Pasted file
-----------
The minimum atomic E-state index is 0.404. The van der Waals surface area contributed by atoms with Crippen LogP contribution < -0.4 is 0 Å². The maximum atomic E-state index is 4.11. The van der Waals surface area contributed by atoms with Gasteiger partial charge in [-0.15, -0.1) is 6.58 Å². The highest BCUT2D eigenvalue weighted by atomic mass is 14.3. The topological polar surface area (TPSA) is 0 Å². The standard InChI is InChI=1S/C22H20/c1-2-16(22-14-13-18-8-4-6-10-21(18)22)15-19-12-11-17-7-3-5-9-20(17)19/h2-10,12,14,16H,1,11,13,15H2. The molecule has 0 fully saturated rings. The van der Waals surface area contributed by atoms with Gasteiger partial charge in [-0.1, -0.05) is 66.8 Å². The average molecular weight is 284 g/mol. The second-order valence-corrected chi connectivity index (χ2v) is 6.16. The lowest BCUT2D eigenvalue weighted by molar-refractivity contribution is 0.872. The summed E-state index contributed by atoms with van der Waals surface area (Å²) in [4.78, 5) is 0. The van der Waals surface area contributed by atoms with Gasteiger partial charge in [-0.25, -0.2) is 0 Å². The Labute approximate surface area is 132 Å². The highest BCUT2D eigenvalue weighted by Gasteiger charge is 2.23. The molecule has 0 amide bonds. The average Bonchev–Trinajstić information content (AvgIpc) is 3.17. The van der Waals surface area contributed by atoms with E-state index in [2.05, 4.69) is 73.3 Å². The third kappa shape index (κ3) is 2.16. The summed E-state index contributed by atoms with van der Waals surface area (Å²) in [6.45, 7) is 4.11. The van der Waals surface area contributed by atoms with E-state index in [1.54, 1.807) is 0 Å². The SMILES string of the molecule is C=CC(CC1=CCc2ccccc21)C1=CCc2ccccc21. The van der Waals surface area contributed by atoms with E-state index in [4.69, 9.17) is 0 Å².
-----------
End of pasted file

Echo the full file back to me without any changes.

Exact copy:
The minimum atomic E-state index is 0.404. The van der Waals surface area contributed by atoms with Crippen LogP contribution < -0.4 is 0 Å². The maximum atomic E-state index is 4.11. The van der Waals surface area contributed by atoms with Gasteiger partial charge in [-0.15, -0.1) is 6.58 Å². The highest BCUT2D eigenvalue weighted by atomic mass is 14.3. The topological polar surface area (TPSA) is 0 Å². The standard InChI is InChI=1S/C22H20/c1-2-16(22-14-13-18-8-4-6-10-21(18)22)15-19-12-11-17-7-3-5-9-20(17)19/h2-10,12,14,16H,1,11,13,15H2. The molecule has 0 fully saturated rings. The van der Waals surface area contributed by atoms with Gasteiger partial charge in [-0.1, -0.05) is 66.8 Å². The average molecular weight is 284 g/mol. The second-order valence-corrected chi connectivity index (χ2v) is 6.16. The lowest BCUT2D eigenvalue weighted by molar-refractivity contribution is 0.872. The summed E-state index contributed by atoms with van der Waals surface area (Å²) in [4.78, 5) is 0. The van der Waals surface area contributed by atoms with Gasteiger partial charge in [-0.25, -0.2) is 0 Å². The Labute approximate surface area is 132 Å². The highest BCUT2D eigenvalue weighted by Gasteiger charge is 2.23. The molecule has 0 amide bonds. The average Bonchev–Trinajstić information content (AvgIpc) is 3.17. The van der Waals surface area contributed by atoms with E-state index in [2.05, 4.69) is 73.3 Å². The third kappa shape index (κ3) is 2.16. The summed E-state index contributed by atoms with van der Waals surface area (Å²) in [6.45, 7) is 4.11. The van der Waals surface area contributed by atoms with E-state index in [1.54, 1.807) is 0 Å². The SMILES string of the molecule is C=CC(CC1=CCc2ccccc21)C1=CCc2ccccc21. The van der Waals surface area contributed by atoms with E-state index in [4.69, 9.17) is 0 Å².